Boost C++ Libraries of the most highly regarded and expertly designed C++ library projects in the world. Herb Sutter and Andrei Alexandrescu, C++ Coding Standards

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Building Hello World

From Start To Finish

Now the first thing you'd want to do is to build the Hello World module and try it for yourself in Python. In this section, we shall outline the steps necessary to achieve that. We shall use the build tool that comes bundled with every boost distribution: bjam.

Building without bjam

Besides bjam, there are of course other ways to get your module built. What's written here should not be taken as "the one and only way". There are of course other build tools apart from bjam. Take note however that the preferred build tool for Boost.Python is bjam. There are so many ways to set up the build incorrectly. Experience shows that 90% of the "I can't build Boost.Python" problems come from people who had to use a different tool.

We shall skip over the details. Our objective will be to simply create the hello world module and run it in Python. For a complete reference to building Boost.Python, check out: building.html. After this brief bjam tutorial, we should have built two DLLs:

if you are on Windows, and

if you are on Unix.

The tutorial example can be found in the directory: libs/python/example/tutorial. There, you can find:

The hello.cpp file is our C++ hello world example. The Jamfile is a minimalist bjam script that builds the DLLs for us.

Before anything else, you should have the bjam executable in your boost directory or somewhere in your path such that bjam can be executed in the command line. Pre-built Boost.Jam executables are available for most platforms. For example, a pre-built Microsoft Windows bjam executable can be downloaded here. The complete list of bjam pre-built executables can be found here.

Lets Jam!

Here is our minimalist Jamfile:

    subproject libs/python/example/tutorial ;

    SEARCH on python.jam = $(BOOST_BUILD_PATH) ;
    include python.jam ;

    extension hello                     # Declare a Python extension called hello
    :   hello.cpp                       # source
        <dll>../../build/boost_python   # dependencies

First, we need to specify our location in the boost project hierarchy. It so happens that the tutorial example is located in /libs/python/example/tutorial. Thus:

    subproject libs/python/example/tutorial ;

Then we will include the definitions needed by Python modules:

    SEARCH on python.jam = $(BOOST_BUILD_PATH) ;
    include python.jam ;

Finally we declare our hello extension:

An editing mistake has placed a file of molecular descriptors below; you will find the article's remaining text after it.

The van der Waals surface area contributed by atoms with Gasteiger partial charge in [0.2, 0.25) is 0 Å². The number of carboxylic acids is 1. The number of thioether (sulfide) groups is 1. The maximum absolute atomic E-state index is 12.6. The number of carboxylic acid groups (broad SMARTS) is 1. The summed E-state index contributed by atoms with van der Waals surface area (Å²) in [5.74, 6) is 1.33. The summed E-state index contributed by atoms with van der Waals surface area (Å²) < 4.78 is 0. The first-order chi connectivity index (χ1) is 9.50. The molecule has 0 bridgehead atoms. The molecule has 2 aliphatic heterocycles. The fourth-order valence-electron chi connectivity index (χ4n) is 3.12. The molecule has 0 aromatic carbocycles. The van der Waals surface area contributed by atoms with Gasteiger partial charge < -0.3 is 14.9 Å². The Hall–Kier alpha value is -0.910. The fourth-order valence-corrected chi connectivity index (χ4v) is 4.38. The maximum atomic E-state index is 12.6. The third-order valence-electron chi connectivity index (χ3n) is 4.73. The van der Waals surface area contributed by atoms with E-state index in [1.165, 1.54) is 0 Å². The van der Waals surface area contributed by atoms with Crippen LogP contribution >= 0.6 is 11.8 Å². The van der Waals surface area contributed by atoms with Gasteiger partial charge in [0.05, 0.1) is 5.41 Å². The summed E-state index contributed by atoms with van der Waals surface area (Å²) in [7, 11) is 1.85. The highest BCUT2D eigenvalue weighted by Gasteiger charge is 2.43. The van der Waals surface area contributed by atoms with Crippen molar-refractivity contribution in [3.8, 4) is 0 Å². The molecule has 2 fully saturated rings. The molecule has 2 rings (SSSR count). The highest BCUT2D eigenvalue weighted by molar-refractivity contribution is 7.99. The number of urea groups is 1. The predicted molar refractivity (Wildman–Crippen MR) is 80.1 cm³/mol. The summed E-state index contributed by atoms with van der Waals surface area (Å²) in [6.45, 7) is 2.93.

extension hello                     # Declare a Python extension called hello
    :   hello.cpp                       # source
        <dll>../../build/boost_python   # dependencies

Running bjam

bjam is run using your operating system's command line interpreter.

Start it up.

Make sure that the environment is set so that we can invoke the C++ compiler. With MSVC, that would mean running the Vcvars32.bat batch file. For instance:

    C:\Program Files\Microsoft Visual Studio\VC98\bin\Vcvars32.bat

Some environment variables will have to be setup for proper building of our Python modules. Example:

    set PYTHON_ROOT=c:/dev/tools/python
    set PYTHON_VERSION=2.2

The above assumes that the Python installation is in c:/dev/tools/python and that we are using Python version 2.2. You'll have to tweak this path appropriately. Be sure not to include a third number, e.g. not "2.2.1", even if that's the version you have.

Now we are ready... Be sure to cd to libs/python/example/tutorial where the tutorial "hello.cpp" and the "Jamfile" is situated.


    bjam -sTOOLS=msvc

We are again assuming that we are using Microsoft Visual C++ version 6. If not, then you will have to specify the appropriate tool. See Building Boost Libraries for further details.

It should be building now:

    cd C:\dev\boost\libs\python\example\tutorial
    bjam -sTOOLS=msvc
    ...found 1703 targets...
    ...updating 40 targets...

And so on... Finally:

    vc-C++ ..\..\..\..\libs\python\example\tutorial\bin\hello.pyd\msvc\debug\
    vc-Link ..\..\..\..\libs\python\example\tutorial\bin\hello.pyd\msvc\debug\
    runtime-link-dynamic\hello.pyd ..\..\..\..\libs\python\example\tutorial\bin\
       Creating library ..\..\..\..\libs\python\example\tutorial\bin\hello.pyd\
       msvc\debug\runtime-link-dynamic\hello.lib and object ..\..\..\..\libs\python\
    ...updated 40 targets...

If all is well, you should now have:

if you are on Windows, and

if you are on Unix.

boost_python.dll can be found somewhere in libs\python\build\bin while hello.pyd can be found somewhere in libs\python\example\tutorial\bin. After a successful build, you can just link in these DLLs with the Python interpreter. In Windows for example, you can simply put these libraries inside the directory where the Python executable is.

You may now fire up Python and run our hello module:

    >>> import hello
    >>> print hello.greet()
    hello, world

There you go... Have fun!